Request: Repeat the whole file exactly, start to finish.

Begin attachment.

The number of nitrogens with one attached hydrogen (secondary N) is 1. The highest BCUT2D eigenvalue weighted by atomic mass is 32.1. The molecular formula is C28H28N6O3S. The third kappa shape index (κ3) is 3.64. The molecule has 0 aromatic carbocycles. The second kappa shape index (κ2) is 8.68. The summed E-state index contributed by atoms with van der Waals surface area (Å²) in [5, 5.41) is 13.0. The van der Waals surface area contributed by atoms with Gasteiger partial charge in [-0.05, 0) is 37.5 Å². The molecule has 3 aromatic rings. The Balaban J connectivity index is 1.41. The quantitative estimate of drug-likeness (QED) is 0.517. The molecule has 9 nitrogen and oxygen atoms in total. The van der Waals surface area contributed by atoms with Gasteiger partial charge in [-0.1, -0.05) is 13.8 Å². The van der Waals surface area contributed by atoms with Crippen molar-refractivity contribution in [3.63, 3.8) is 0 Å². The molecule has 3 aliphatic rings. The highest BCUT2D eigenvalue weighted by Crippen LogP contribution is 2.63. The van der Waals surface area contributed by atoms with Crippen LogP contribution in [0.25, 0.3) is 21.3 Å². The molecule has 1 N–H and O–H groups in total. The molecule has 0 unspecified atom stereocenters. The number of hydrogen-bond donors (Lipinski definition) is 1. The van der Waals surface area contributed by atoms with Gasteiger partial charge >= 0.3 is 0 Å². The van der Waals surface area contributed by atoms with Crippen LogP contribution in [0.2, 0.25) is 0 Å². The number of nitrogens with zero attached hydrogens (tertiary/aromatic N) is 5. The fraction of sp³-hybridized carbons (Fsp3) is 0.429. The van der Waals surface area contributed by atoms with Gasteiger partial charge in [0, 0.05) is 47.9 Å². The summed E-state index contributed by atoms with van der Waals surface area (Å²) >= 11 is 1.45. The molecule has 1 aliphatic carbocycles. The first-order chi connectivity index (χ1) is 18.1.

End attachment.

The number of nitrogens with one attached hydrogen (secondary N) is 1. The highest BCUT2D eigenvalue weighted by atomic mass is 32.1. The molecular formula is C28H28N6O3S. The third kappa shape index (κ3) is 3.64. The molecule has 0 aromatic carbocycles. The second kappa shape index (κ2) is 8.68. The summed E-state index contributed by atoms with van der Waals surface area (Å²) in [5, 5.41) is 13.0. The van der Waals surface area contributed by atoms with Gasteiger partial charge in [-0.05, 0) is 37.5 Å². The molecule has 3 aromatic rings. The Balaban J connectivity index is 1.41. The quantitative estimate of drug-likeness (QED) is 0.517. The molecule has 9 nitrogen and oxygen atoms in total. The van der Waals surface area contributed by atoms with Gasteiger partial charge in [-0.1, -0.05) is 13.8 Å². The van der Waals surface area contributed by atoms with Crippen molar-refractivity contribution in [3.63, 3.8) is 0 Å². The molecule has 3 aliphatic rings. The highest BCUT2D eigenvalue weighted by Crippen LogP contribution is 2.63. The van der Waals surface area contributed by atoms with Crippen LogP contribution in [0.25, 0.3) is 21.3 Å². The molecule has 1 N–H and O–H groups in total. The molecule has 0 unspecified atom stereocenters. The number of hydrogen-bond donors (Lipinski definition) is 1. The van der Waals surface area contributed by atoms with Gasteiger partial charge >= 0.3 is 0 Å². The van der Waals surface area contributed by atoms with Crippen LogP contribution in [0.2, 0.25) is 0 Å². The number of nitrogens with zero attached hydrogens (tertiary/aromatic N) is 5. The fraction of sp³-hybridized carbons (Fsp3) is 0.429. The van der Waals surface area contributed by atoms with Gasteiger partial charge in [0, 0.05) is 47.9 Å². The summed E-state index contributed by atoms with van der Waals surface area (Å²) >= 11 is 1.45. The molecule has 1 aliphatic carbocycles. The first-order chi connectivity index (χ1) is 18.1.